Planning for Success: Change.gov
Now that Obama is the US president-elect, his team have launched the Change.gov site to continue the spirit of his campaign: involving US citizens in informing his plans and transforming the USA. While it is a natural continuation of his message and campaign, it is relatively unique not only for its ambitions, but also for the success planning that obviously went into it.
To launched Change.gov so rapidly, the Obama Campaign would have had to divert people and budget from the campaign to conceptualise, design and build the site so that when the campaign was won, it could instantly issue instructions to register the Change.gov domain name and point it at the website that had been built for it. Following launch,
Change.gov would have needed a promotion plan to direct people to the site. Strangely, as 10 Nov. 2008, no promotion for the Change.gov sits has been sent to those subscribed to the Obama campaign email updates. Perhaps this is planned once the Change.gov site has more content or perhaps it is an oversight.
Since Change.gov has just launched, it is a bit early to see the longer term effects of this initiative, but from the basic fact that success planning was undertaken and implemented, it should be interesting to continue to watch it unfold.
Success Planning by Campaigning Organisations
Success planning is so rare in campaigning that I know of one good example: PETA's fast-food campaign. Using a strategy I'll call 'domino campaigning', PETA focused on one fast-food chain at a time and demanded they adopt animal-welfare standards in their supply chains. McDonald's was first (Oct 1999) with the McCruelty campaign and once this was won (Sep 2000) , PETA immediately switched to focus on Burger King with their Murder King campaign.
When I say immediately, I mean PETA:
- Responded to the McCruelty campaign wiin with a call for Burger King to follow McDonald's example
- Had the Murder King website up the same day as the McDonalds win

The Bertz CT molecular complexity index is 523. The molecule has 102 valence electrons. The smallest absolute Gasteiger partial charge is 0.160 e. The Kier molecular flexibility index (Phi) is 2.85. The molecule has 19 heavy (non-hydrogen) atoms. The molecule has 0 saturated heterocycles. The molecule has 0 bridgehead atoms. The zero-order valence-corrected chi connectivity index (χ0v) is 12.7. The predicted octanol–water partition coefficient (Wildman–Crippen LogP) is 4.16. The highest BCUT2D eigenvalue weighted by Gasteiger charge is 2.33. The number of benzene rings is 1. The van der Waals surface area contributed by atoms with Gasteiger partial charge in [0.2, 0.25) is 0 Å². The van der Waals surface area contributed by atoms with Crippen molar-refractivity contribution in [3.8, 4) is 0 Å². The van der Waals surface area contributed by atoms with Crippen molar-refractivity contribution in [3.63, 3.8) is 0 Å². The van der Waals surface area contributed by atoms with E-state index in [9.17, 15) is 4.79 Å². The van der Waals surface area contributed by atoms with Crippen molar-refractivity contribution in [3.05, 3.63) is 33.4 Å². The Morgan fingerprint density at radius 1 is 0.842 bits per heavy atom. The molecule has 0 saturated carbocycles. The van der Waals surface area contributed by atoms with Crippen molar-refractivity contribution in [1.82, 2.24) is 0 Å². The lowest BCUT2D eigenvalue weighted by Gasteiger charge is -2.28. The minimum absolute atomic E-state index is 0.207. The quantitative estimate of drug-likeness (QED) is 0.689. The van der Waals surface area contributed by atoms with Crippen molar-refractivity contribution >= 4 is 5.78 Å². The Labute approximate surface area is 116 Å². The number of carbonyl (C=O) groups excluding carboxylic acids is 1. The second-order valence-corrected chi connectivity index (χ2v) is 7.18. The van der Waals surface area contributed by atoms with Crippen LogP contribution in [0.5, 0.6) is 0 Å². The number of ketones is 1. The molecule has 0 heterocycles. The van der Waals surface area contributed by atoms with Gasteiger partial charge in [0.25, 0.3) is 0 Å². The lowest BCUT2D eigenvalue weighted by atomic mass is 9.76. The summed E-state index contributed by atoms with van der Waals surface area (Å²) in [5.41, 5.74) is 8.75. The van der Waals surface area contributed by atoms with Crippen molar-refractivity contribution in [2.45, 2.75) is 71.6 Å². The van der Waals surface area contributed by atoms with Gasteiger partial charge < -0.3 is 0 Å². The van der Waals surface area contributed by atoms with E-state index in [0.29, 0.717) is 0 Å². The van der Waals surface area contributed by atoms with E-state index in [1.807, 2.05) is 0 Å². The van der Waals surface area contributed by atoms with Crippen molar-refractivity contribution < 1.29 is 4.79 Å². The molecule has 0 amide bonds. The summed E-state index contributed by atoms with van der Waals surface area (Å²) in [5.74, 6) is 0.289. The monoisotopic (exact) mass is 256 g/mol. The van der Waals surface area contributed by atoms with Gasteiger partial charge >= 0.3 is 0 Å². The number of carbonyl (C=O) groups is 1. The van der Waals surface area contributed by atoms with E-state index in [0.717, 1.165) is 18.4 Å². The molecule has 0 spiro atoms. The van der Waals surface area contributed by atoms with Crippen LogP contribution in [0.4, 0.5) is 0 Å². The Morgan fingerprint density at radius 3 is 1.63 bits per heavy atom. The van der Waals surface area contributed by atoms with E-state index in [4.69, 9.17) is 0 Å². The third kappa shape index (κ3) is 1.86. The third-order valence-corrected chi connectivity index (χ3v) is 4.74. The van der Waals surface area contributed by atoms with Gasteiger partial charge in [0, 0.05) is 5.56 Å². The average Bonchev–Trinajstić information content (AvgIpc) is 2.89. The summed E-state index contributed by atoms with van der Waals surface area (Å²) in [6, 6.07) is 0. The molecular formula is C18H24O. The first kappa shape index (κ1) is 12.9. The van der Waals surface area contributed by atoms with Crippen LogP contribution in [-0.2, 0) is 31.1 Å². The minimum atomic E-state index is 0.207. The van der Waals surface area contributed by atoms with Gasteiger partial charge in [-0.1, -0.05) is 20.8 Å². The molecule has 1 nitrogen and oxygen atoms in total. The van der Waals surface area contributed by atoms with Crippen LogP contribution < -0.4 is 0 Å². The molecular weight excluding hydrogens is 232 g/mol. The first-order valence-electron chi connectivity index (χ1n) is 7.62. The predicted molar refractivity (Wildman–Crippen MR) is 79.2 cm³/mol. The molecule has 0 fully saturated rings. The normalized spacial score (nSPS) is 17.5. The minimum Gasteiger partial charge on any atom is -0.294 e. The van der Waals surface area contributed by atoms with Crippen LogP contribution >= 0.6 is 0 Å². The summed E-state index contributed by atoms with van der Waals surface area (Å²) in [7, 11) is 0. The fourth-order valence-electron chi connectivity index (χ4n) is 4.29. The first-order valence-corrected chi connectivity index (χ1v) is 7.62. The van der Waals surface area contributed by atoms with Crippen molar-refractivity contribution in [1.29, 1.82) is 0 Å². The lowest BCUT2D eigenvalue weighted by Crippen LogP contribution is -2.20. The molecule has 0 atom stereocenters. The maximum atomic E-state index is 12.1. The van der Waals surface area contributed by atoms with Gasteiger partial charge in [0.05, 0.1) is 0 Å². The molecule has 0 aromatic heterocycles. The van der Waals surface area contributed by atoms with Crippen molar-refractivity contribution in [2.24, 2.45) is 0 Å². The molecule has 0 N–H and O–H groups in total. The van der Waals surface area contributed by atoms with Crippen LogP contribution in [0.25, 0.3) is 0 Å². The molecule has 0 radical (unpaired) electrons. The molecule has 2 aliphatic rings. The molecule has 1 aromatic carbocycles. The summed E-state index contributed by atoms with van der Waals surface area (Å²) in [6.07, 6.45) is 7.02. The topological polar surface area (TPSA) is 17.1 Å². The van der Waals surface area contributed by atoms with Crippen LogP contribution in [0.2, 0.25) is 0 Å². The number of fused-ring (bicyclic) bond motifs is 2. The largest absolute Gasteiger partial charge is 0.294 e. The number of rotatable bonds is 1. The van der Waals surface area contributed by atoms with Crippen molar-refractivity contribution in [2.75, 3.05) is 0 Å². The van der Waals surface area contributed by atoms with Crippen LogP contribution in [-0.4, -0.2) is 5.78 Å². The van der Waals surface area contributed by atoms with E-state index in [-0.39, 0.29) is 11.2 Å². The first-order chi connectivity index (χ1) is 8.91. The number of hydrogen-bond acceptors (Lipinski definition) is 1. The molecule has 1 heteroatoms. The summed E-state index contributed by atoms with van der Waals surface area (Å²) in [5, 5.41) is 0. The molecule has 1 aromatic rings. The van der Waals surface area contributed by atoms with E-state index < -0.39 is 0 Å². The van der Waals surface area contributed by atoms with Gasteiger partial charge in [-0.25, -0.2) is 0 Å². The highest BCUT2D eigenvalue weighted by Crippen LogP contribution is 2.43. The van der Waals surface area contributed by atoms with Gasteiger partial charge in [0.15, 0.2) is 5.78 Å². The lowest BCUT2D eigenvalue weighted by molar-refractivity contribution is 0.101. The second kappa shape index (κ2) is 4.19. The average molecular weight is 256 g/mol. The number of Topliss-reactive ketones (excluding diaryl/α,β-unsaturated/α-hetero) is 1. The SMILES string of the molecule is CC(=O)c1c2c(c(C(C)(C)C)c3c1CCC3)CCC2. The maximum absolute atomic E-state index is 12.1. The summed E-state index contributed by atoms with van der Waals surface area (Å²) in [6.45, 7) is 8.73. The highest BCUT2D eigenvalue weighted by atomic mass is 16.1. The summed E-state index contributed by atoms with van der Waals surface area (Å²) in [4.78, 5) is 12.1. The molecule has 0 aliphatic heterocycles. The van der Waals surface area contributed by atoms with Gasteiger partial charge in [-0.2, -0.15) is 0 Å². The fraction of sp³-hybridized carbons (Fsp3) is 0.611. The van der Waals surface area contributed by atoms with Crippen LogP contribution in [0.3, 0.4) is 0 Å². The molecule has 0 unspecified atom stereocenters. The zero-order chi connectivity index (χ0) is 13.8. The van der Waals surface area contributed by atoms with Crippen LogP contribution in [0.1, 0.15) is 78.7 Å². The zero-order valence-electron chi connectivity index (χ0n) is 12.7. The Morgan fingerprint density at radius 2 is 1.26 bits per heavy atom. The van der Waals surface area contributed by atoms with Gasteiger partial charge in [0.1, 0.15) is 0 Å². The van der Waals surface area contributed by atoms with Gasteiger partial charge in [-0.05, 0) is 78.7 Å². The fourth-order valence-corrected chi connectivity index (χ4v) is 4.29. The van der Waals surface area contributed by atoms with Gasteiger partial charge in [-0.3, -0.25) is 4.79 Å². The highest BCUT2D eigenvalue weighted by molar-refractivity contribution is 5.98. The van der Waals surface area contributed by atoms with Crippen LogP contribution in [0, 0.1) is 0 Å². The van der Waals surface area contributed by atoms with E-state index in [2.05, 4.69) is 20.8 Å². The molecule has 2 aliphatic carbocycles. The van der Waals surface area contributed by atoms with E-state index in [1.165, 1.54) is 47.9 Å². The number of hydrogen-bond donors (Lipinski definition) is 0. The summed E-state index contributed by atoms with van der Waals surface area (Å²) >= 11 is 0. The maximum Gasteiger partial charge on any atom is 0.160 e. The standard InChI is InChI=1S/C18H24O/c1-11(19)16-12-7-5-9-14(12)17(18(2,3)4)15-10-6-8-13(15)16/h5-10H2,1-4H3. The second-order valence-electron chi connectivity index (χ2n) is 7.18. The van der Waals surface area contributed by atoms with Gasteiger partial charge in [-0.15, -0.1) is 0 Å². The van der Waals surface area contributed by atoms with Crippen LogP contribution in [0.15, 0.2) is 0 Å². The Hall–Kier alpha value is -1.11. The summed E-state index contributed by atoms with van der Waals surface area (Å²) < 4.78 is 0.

- They had media stunts and other activities ready from day 1
PETA won the Murder King Campaign (June 2001) and then focused on:
- Wendy's with the Wicked Wendy's campaign (won Sept 2001)
- Safeway US with the Shameway campaign (won May 2002)
- KFC with the KFC Cruelty campaign (still ongoing with some national wins)
The stunning success of this campaign was likely partly due to the fact that all the momentum that was built for each target could immediately be re-focused on the next target.
Missed opportunities for success plans are more common in with campaigning organisations than are success plans themselves. One example I have direct experience of is the success of Oxfam's Nestle-focused action in Dec 2002. The short version of the issue was that Nestle was demanding $6 million USD (£3.7 million GBP) from the Ethiopian Government at a time when there was a Famine that threatened to be worse than that in the 1980s.
Oxfam was asking Nestle to cancel it's claim so the money could be diverted to famine relief. Thirty-ish days later, Nestle agreed to cancel its claim if they money went to an independent famine relief organisation (Red Cross). Oxfam, and thus the poor in Ethiopia, won.
However the action was only symbolic of a much bigger issue: the debt corporations around the world claimed least-developed countries owned them.
This bigger issue Oxfam chose not to take on due to other campaigning plans. However a few independent-minded campaigners in Wales had other plans. Oxfam and Friends of the Earth campaigners in Wales did some investigation and found out that Wales-based company Big Food Group (which owns Iceland chain of supermarkets) was claiming £12 million GBP from Guyana.
They wrote a letter to the Iceland Managing Director within a month of the Nestle win, stating the facts of the claim and the request to cancel it. On May 17 the story was reported in the press and by May 18, Big Foods Group has canceled the claim. The claim was likely dropped with the aim of preventing it from escalating into the level of brand-damage the Nestle-focused action had generated.
While this action appeared to the target like good planning, it was really down to the initiative of a few people. Has there been a success plan in place for dealing with corporate claims from the lest developed countries, it is quite likely much more could have been achieved.
Planning for Success
It is quite normal that for campaigning organisations (unlike political campaigns), you never know exactly when, or even if, a win is forthcoming. However this does not negate the need for success planning: it just means you need to always be 1-2 steps ahead of the current focus.
Humanitarian organisations already do this since they never know when, where or how big the next disaster will be. Thus campaigners (often from humanitarian organisations) can do it too as PETA have shown.